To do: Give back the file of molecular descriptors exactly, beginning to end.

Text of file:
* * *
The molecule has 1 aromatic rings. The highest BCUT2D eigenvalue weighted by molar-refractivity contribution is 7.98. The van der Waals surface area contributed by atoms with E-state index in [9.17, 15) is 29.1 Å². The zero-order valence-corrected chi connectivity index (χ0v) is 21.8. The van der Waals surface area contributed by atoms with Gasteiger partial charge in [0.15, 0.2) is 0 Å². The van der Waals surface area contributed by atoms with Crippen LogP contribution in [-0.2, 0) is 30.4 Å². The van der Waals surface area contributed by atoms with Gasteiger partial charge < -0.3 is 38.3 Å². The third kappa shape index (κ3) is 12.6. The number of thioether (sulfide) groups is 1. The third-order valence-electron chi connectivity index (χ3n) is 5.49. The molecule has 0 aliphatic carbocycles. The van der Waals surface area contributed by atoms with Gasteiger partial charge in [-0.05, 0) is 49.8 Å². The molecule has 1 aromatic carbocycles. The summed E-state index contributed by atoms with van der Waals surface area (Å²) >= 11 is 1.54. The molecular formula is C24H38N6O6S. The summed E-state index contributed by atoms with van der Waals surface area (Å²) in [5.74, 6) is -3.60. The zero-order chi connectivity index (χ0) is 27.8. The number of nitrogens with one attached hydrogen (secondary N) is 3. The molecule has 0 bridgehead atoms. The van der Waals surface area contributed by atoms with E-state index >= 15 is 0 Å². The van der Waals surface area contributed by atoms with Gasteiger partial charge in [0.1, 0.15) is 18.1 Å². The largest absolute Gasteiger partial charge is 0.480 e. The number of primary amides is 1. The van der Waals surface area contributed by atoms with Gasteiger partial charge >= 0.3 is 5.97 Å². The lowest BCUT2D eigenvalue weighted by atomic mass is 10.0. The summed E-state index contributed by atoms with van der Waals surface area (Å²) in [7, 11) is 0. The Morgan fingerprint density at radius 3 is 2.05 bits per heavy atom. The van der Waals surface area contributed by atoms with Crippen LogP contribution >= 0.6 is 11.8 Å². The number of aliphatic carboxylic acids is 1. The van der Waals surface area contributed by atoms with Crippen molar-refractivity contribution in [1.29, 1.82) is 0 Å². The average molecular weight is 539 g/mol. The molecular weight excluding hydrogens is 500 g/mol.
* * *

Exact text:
The molecule has 1 aromatic rings. The highest BCUT2D eigenvalue weighted by molar-refractivity contribution is 7.98. The van der Waals surface area contributed by atoms with E-state index in [9.17, 15) is 29.1 Å². The zero-order valence-corrected chi connectivity index (χ0v) is 21.8. The van der Waals surface area contributed by atoms with Gasteiger partial charge in [0.15, 0.2) is 0 Å². The van der Waals surface area contributed by atoms with Crippen LogP contribution in [-0.2, 0) is 30.4 Å². The van der Waals surface area contributed by atoms with Gasteiger partial charge < -0.3 is 38.3 Å². The third kappa shape index (κ3) is 12.6. The number of thioether (sulfide) groups is 1. The third-order valence-electron chi connectivity index (χ3n) is 5.49. The molecule has 0 aliphatic carbocycles. The van der Waals surface area contributed by atoms with Gasteiger partial charge in [-0.05, 0) is 49.8 Å². The molecule has 1 aromatic carbocycles. The summed E-state index contributed by atoms with van der Waals surface area (Å²) >= 11 is 1.54. The molecular formula is C24H38N6O6S. The summed E-state index contributed by atoms with van der Waals surface area (Å²) in [5.74, 6) is -3.60. The zero-order chi connectivity index (χ0) is 27.8. The number of nitrogens with one attached hydrogen (secondary N) is 3. The molecule has 0 bridgehead atoms. The van der Waals surface area contributed by atoms with E-state index >= 15 is 0 Å². The van der Waals surface area contributed by atoms with Gasteiger partial charge in [0.1, 0.15) is 18.1 Å². The largest absolute Gasteiger partial charge is 0.480 e. The number of primary amides is 1. The van der Waals surface area contributed by atoms with Gasteiger partial charge >= 0.3 is 5.97 Å². The lowest BCUT2D eigenvalue weighted by atomic mass is 10.0. The summed E-state index contributed by atoms with van der Waals surface area (Å²) in [7, 11) is 0. The Morgan fingerprint density at radius 3 is 2.05 bits per heavy atom. The van der Waals surface area contributed by atoms with Crippen LogP contribution >= 0.6 is 11.8 Å². The number of aliphatic carboxylic acids is 1. The van der Waals surface area contributed by atoms with Crippen molar-refractivity contribution in [1.29, 1.82) is 0 Å². The average molecular weight is 539 g/mol. The molecular weight excluding hydrogens is 500 g/mol.